Speech Contest

An article from the Vientiane Times, Monday April 2, 2007.

A big step in the right direction

Luang Prabang English Speech Contest

On March 11, 2007, five young Lao speakers expressed themselves fluently in English to an attentive audience in the lobby of
“@ My Library”, a space devoted to independent learners in Luang Prabang.

The five speakers expressed their love of their hometown, the theme for the speech contest. The three judges agreed that all speakers did well and deserved to be called winners, but chose to award the first prize of cash and books to Mr. Sainithar Soukhaphorn, a teacher of English at Teachers Training College, Luang Prabang. With two years of experience of teaching at TTC and years of hard study, he delivered a dynamic speech impressing the listeners with his fluency and clear pronunciation. He spoke of the famous attractions of his rural hometown on the outskirts of Vientiane and how the smell of fermented fish sauce always takes him back. Sainithar commented, “This experience will help me with my own teaching in the classroom. I can use what I learned here to pass on to my students.”

Winners of the speech contest holding certificates

Among the audience was an American volunteer who praised the young speakers. “I had thought that in general Lao people are not used to expressing their personal thoughts and emotions. I was impressed how they spoke from their heart.” Sansany Keosavanh, a second-year student at Xai Pattana College was especially expressive when describing her hometown. “When I close my eyes, I can remember the sights, the sounds, the smells, tastes and feel of my hometown and I don’t feel lonely anymore.” She spent a considerable amount of time working on each gesture, voice inflection and facial expression. The result was a moving performance.

Mr. Seangpheath Southnavong works as a regular staff member at “@ My Library” and in his speech, compared the anxieties of city life with the peace of mind he can enjoy in his hometown. “Some day I will be back and watch the rice dancing in the fields again.”  His dream is to farm and raise animals in his Khamu village so that his daughters will have more chances to be educated.

This small group of speakers was diverse. Though Ms. Sansany was the only female speaker, a Khamu and Hmong speaker could relate their own unique experiences. Mr. Keng Lor Xiaying came dressed in a special Hmong costume. “These clothes are used on special days and this is a special day.” He spoke of the unique religion, language and clothing of his village and expressed his confidence and pride in his ethnic background. He told the audience later, “I was nervous, but very excited and happy to have this chance to speak.”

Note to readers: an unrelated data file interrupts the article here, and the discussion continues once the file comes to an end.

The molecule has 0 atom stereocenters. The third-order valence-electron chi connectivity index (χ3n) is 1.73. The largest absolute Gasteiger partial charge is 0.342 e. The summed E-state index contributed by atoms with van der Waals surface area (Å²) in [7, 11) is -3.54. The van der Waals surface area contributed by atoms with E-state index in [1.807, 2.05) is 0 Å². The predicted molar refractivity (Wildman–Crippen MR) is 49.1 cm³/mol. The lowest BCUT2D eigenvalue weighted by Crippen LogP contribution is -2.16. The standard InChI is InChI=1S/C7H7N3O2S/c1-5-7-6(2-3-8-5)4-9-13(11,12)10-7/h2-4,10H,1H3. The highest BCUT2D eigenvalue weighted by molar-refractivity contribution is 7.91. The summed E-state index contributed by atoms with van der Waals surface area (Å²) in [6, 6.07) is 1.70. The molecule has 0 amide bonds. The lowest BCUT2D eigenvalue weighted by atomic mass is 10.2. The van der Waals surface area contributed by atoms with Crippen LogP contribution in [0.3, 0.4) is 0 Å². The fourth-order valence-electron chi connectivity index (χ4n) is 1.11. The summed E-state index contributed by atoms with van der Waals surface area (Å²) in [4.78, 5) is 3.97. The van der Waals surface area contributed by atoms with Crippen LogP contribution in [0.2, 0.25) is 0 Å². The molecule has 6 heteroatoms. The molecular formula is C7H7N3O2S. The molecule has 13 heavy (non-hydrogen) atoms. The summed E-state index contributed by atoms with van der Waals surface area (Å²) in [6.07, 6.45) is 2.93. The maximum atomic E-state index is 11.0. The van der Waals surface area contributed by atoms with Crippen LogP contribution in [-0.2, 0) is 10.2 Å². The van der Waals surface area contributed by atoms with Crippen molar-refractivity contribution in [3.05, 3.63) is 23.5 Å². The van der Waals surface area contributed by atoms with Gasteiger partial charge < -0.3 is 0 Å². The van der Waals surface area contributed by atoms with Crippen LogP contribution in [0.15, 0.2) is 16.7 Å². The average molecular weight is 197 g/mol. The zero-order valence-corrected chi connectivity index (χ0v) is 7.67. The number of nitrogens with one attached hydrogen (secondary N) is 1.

Mr. Viengsavanh Ouansavad, a student at the law school in Luang Prabang took a literary approach and captured the audience’s attention with his skilful use of language. “Every second and every minute passes like water flowing, and we can never go back to the same place.” He spoke of his own personal goals and his determination to return to his parents and his hometown but only after reaching his goals. This speech contest was one big step in that direction. “I won,” he said, smiling and clenching his fist in victory after finishing. He knew that the competition was not between people, but a competition with himself. It was about overcoming fears and taking a big step to make dreams become real.

The speech contest was the first of its kind in Luang Prabang and was consistent with the goals of “@ My Library” a place that has provided an important space for learning for the last four years. It operates on private funds and donations and is run by Carol Kresge. She has created a space that is not just about books, but a place that is supportive to the individual challenges that learners in Northern Laos face. “By encouraging creativity, curiosity, thinking and pride in an environment that is fun, we empower people to pursue their interests and realize their dreams.”

Carol has set the stage for expanded learning, making events like this possible. The speech contest was also supported by the three judges Thomas Knoechel, Phouttana Sengsourigna and Renee Swire. The speakers were supported with coaching by Nina Carter of AusAid and Martin Momoda, an American volunteer. Nina and Tongchan were Master of Ceremonies for the evening. Mua Li sang Hmong songs he had composed himself and afterwards cookies and punch kept the enthusiastic audience chatting about until late. Technical staff included Yachengly, who recorded the event on video so that this cooperative event can be reviewed in the future.

The five speakers, however, deserve center-stage. “They will go far” was the comment of a long-term English teacher in Luang Prabang. With the first step made in the right direction, anything is possible.